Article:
I love my students.
They become “my kids” the moment they cross the school threshold.
They are still my kids when they have interrupted me more times than you could count to ask me a question that I was about to talk about before they interrupted me.
I still love them then.
I love them, so I take the time to reteach the behaviors that are expected in my classroom so that everyone is able to learn. I don’t yell. I don’t show anger. I try very hard not to show any impatience. We try again, and my heart cheers when they are able to correctly repeat the directions back to me.
I wake up extra early to prepare materials for our activities and to straighten the classroom up so that my classroom is a safe place for my students. I clean up messes they forgot they made, were too busy focusing on learning to notice. I wash down desks, pencils, and markers with Clorox wipes. I put sticky notes on kids desks telling them about something they did well yesterday.
I love my students and I want them to be safe, to be healthy, and to know someone cares and believes in them.
I love my students when they “get it” and when they don’t. I have an idea notebook with a list of things that I will try next for the students to help them “get it” or strategies to help them focus.
I am encouraging when they confide in me and whisper “Miss _____, I really don’t know how to write,” in sad voices. I tell them that I know that they will get there, and I mean it. I begin writing a plan for intervention for that student as soon as the kids are out the door that day.
I love my students when they lie, and I successfully teach them about honesty and why it is important. I deliver consequences with love and empathy, and allow my students to take responsibility for their actions. If need be, I will give up my lunch period to repair a relationship with a student or discuss with them their behavior and develop a plan to fix it.
I am an expert in teaching reading, writing, math, social studies, and science.
I teach a curriculum that you won’t find on any state education website. I teach empathy, sympathy, thankfulness, perseverance, respect, and responsibility.
I teach kids that everybody farts, and no matter how much you dig — there’s no treasure in your nose.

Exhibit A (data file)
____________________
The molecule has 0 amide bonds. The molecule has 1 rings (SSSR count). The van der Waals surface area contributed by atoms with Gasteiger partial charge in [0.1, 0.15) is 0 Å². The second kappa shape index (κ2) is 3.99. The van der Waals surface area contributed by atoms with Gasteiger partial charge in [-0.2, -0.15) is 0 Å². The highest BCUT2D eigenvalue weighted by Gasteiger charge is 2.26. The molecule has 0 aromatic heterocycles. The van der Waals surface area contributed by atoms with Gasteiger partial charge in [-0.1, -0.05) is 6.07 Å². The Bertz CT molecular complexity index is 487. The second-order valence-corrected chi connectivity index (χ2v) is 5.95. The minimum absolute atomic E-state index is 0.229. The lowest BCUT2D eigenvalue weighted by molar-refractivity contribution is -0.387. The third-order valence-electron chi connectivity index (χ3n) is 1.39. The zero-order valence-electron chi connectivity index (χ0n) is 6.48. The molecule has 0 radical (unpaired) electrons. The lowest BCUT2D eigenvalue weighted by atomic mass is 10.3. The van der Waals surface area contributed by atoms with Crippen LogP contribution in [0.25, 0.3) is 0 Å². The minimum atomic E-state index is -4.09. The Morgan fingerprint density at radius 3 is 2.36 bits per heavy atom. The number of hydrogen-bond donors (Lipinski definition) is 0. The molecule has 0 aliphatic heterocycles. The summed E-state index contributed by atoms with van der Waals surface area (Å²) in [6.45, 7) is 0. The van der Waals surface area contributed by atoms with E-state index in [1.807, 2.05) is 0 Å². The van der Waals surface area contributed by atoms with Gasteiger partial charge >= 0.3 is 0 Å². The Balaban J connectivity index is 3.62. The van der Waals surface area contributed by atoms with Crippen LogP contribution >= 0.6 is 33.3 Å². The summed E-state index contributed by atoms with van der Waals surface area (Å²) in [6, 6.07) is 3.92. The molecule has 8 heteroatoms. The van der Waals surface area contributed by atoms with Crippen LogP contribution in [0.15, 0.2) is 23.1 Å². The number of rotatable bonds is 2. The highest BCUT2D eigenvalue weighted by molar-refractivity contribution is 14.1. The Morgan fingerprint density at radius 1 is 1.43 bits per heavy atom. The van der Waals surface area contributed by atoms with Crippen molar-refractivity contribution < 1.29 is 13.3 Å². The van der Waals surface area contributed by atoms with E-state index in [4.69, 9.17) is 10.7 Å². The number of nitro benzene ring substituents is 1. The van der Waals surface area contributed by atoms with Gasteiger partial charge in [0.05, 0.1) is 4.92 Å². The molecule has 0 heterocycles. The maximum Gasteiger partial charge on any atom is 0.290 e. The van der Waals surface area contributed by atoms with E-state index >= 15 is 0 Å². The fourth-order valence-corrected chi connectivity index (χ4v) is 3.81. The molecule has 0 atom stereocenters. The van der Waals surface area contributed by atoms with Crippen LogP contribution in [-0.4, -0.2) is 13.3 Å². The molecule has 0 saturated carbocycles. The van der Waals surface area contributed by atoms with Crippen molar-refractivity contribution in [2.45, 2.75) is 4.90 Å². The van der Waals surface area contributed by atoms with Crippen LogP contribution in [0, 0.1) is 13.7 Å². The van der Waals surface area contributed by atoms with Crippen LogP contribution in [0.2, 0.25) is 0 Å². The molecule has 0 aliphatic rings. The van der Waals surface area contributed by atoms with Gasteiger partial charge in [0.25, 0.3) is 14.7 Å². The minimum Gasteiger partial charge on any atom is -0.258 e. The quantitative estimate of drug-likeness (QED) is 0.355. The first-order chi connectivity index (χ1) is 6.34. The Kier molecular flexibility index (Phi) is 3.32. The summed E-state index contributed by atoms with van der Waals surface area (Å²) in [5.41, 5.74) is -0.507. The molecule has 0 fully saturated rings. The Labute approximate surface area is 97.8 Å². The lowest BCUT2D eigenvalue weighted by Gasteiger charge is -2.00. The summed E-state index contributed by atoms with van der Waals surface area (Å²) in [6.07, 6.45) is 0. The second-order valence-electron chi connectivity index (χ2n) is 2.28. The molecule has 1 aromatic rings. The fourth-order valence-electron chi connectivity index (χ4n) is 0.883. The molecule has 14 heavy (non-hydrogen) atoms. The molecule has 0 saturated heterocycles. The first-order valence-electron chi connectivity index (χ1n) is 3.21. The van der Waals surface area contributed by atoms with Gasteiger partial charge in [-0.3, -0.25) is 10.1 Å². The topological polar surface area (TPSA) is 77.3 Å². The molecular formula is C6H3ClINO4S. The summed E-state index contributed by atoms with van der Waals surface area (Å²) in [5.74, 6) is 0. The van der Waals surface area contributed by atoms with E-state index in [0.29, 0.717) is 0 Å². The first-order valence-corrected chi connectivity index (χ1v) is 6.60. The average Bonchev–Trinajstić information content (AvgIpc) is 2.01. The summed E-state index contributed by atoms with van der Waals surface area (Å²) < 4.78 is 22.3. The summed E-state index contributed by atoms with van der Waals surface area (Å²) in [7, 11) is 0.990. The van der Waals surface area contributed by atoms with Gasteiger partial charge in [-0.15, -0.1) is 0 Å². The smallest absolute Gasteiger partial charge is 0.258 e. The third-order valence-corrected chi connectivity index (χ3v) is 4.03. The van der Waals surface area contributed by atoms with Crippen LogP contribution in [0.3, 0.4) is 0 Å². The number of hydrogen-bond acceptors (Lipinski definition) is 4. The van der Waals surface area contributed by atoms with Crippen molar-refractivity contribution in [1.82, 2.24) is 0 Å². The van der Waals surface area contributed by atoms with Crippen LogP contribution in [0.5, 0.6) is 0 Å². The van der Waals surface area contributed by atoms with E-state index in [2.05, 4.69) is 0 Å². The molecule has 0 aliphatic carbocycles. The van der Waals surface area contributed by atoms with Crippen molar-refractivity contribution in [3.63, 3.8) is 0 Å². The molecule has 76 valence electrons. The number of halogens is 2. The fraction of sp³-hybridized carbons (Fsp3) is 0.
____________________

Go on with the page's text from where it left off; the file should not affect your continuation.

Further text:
I have taken night classes while working full time, doing after school tutoring for free, and running 3 different after school programs.
I take summer courses to perfect my teaching.
Someone comes in and watches every move I make for an hour or so at least once or twice a month (and this year smaller units of time but daily). I am unaware of any other profession where you are so closely and regularly evaluated.
I give great hugs when a kid had a rough night, and I can turn tears to a giggle in less than 10 seconds flat.
I love what I do. I am proud of what I do. I’m not trying to get you to pay me millions. All I want is for you to respect the huge responsibility that my job is. I set the foundation for 15 students’ lives. Every reaction I have could have huge impact (negative or positive), so I choose my actions and words carefully. My job is not easy, and just because you spent time in a classroom, doesn’t mean you know how to run one in a way that lets each student grow intellectually and emotionally. Please understand that I get to work much earlier than my contract says and don’t leave until much later than I am required to; I wouldn’t complain if it weren’t for the fact that you call me lazy and tell me that I have it easy. I spend time on work things every evening and usually some portion of each day over the weekend.
I love my students. I love my job. I don’t need you to send me thank you notes, give me a hug, or bring me a trophy. I would appreciate it if you would stop assuming you know what I do, and that my job title equates laziness and greed.
I love my students. I love my job. You’re draining energy and emotions that I need to spend on my kids instead.
And if you ever really want to know how I am doing? Just ask my students. They are very honest and see me all day long.